Maturing VOD helps boost Vodafone Iceland

    Share on

    Vodafone Iceland is pleased with the uptake of its on-demand services, which are benefiting from the popularity of catch-up TV and a new user interface that it says makes it easier to update the VOD portal and gives faster response times for users, whether for on-demand services or on the linear EPG. The company, which provides IPTV via ADSL and FTTH, recorded 350,000 VOD rentals in December last year – not bad when you consider the 25,000 subscriber count being reported in 2011 and the fact that the entire population of Iceland is 320,000.

    Sixty per cent of Vodafone Iceland users rented at least one VOD title last year. Today, 50% of all on-demand viewing is catch-up TV and 25-30% is paid VOD, with the rest being other free on-demand assets. “The big challenge for us, and I think every VOD provider, is increasing the paid numbers,” declares Jens Sigurðsson, IPTV Product Manager at Vodafone Iceland.

    Vodafone Iceland is a quad-play provider with IPTV, fixed line voice, broadband and mobile. The company also operates a completely separate DVB-T subscription TV service and is upselling some of those customers to IPTV. Because of its on-demand services in particular, the IPTV package achieves higher ARPU. The company is now looking at whether it can create a hybrid offering that combines DTT and IPTV delivery but this will require new set-top boxes.

    Vodafone Iceland saw a 35+% increase in its customer base last year and Sigurðsson says it now has 40% market share for IPTV and the figure is growing fast. The next big project is multi-screen TV. Sigurðsson says Vodafone Iceland will deploy next year, starting with iOS and Android tablets and smartphones. Phase one will make VOD available anywhere to broadband and 3G subscribers. Linear content will follow later.

    Vodafone has prepared itself for multi-screen TV with a middleware solution that means it can unify all services around a common backend and workflow, whether they are then distributed via fibre, ADSL, online or on mobile. “With the new platform there is a single place for content ingest and where we create the VOD streams, and one place where our marketing department can handle the marketing materials, for example,” explains Sigurðsson. “The architecture is streamlined.”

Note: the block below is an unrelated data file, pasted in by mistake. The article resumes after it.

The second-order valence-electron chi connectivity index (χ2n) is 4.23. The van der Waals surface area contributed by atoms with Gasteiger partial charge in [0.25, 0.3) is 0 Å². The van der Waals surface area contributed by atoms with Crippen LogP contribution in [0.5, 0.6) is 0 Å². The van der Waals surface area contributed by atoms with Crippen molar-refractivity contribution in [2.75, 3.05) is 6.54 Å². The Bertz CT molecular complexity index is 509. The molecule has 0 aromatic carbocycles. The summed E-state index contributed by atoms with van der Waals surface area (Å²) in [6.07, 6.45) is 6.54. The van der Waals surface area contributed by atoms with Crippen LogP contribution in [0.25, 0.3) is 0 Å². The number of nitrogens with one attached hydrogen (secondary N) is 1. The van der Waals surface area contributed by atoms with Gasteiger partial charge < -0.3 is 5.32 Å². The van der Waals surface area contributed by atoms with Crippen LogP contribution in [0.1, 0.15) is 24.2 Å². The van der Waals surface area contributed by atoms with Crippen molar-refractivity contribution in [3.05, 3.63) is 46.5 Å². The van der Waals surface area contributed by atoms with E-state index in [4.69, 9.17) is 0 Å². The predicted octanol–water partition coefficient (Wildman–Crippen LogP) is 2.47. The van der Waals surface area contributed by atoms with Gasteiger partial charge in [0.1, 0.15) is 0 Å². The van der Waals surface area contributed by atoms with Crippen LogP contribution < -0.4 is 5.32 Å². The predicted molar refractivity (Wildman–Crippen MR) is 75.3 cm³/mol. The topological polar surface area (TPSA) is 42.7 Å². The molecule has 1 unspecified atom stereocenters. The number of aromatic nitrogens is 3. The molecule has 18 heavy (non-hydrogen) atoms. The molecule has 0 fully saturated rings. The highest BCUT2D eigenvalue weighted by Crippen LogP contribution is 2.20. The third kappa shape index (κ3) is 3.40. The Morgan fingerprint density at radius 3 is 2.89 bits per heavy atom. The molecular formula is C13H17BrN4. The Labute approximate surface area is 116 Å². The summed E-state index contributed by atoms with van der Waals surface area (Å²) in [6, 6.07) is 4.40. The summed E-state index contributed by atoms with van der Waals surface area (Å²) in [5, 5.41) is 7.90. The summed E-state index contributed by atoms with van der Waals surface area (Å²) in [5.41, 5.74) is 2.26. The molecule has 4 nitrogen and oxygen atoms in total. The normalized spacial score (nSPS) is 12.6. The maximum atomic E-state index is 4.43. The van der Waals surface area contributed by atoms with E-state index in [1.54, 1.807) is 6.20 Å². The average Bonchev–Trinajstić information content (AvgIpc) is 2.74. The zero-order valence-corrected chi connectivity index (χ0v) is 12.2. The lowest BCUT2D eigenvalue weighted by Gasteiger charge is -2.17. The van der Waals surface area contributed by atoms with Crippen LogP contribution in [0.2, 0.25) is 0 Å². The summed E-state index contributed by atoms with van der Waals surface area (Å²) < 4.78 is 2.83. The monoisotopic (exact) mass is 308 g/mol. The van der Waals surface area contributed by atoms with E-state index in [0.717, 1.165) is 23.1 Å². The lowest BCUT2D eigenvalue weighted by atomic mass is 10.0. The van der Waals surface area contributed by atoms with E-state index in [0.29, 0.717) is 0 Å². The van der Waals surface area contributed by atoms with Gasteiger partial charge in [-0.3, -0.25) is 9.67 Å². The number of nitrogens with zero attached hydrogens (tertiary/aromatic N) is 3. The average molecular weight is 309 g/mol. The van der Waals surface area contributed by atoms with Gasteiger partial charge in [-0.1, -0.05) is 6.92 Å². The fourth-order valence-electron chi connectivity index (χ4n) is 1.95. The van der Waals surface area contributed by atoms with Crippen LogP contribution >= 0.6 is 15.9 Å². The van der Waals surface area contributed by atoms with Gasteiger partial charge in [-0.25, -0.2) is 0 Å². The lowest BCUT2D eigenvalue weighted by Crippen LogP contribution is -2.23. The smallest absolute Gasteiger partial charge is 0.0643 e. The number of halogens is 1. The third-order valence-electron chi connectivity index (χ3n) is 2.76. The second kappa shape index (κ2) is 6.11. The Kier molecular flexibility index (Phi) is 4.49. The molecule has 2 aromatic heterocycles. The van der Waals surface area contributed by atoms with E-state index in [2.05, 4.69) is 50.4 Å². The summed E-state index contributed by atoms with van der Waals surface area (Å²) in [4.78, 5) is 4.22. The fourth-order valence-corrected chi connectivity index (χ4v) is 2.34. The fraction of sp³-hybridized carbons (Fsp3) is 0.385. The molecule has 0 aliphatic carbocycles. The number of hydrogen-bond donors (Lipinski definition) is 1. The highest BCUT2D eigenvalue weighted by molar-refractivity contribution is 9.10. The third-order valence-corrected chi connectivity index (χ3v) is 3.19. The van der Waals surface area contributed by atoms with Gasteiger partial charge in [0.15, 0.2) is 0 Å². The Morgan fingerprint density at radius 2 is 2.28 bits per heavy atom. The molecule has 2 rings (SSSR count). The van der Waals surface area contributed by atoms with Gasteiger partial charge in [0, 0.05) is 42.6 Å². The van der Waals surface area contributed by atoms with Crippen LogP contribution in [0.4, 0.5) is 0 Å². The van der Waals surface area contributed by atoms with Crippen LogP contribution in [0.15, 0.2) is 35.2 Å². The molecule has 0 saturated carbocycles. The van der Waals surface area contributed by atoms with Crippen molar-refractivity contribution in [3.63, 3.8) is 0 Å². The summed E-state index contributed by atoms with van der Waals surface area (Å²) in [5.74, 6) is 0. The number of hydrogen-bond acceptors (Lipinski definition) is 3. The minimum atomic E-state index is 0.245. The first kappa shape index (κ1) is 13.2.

Vodafone introduced the Espial Media Services Platform and Espial Evo Client plus the Espial MediaBase multi-screen VOD platform last autumn. Besides the on-demand services, the IPTV provider also offers around 70 channels of linear TV. With HD VOD and now HDTV channels, the company has also introduced HD graphics to the user interface as part of the overall upgrade.

    According to Sigurðsson, one of the benefits of the new generation middleware is the ease with which the user interface can be changed, including the VOD portal, and the ability to adapt quickly across the service. The UI is based on what Vodafone Germany developed, which itself incorporates the market research performed by Vodafone Global on the best ways to present entertainment to consumers. There has been an effort to make the VOD catalogue more dynamic, pushing the higher value titles to the front and one of the next steps will be to implement a personalised recommendations solution.

    With its catch-up TV services covering the major domestic channels and encompassing Hollywood studio content, and the programming available for 2-3 weeks after broadcast, Vodafone Iceland has set a high benchmark for network recording. The company does not provide DVRs but is looking at ways to enable customers to use their own external storage, including USB stick drives, with their set-top boxes.

    As a country, Iceland is well suited to IPTV with three-quarters of the population living in the capital city Reykjavik. Vodafone can reach 85% of the total population via fibre or ADSL (and its customer base is split evenly between the two access methods). The DTT service can reach over 99% of the Icelandic population.


    Share on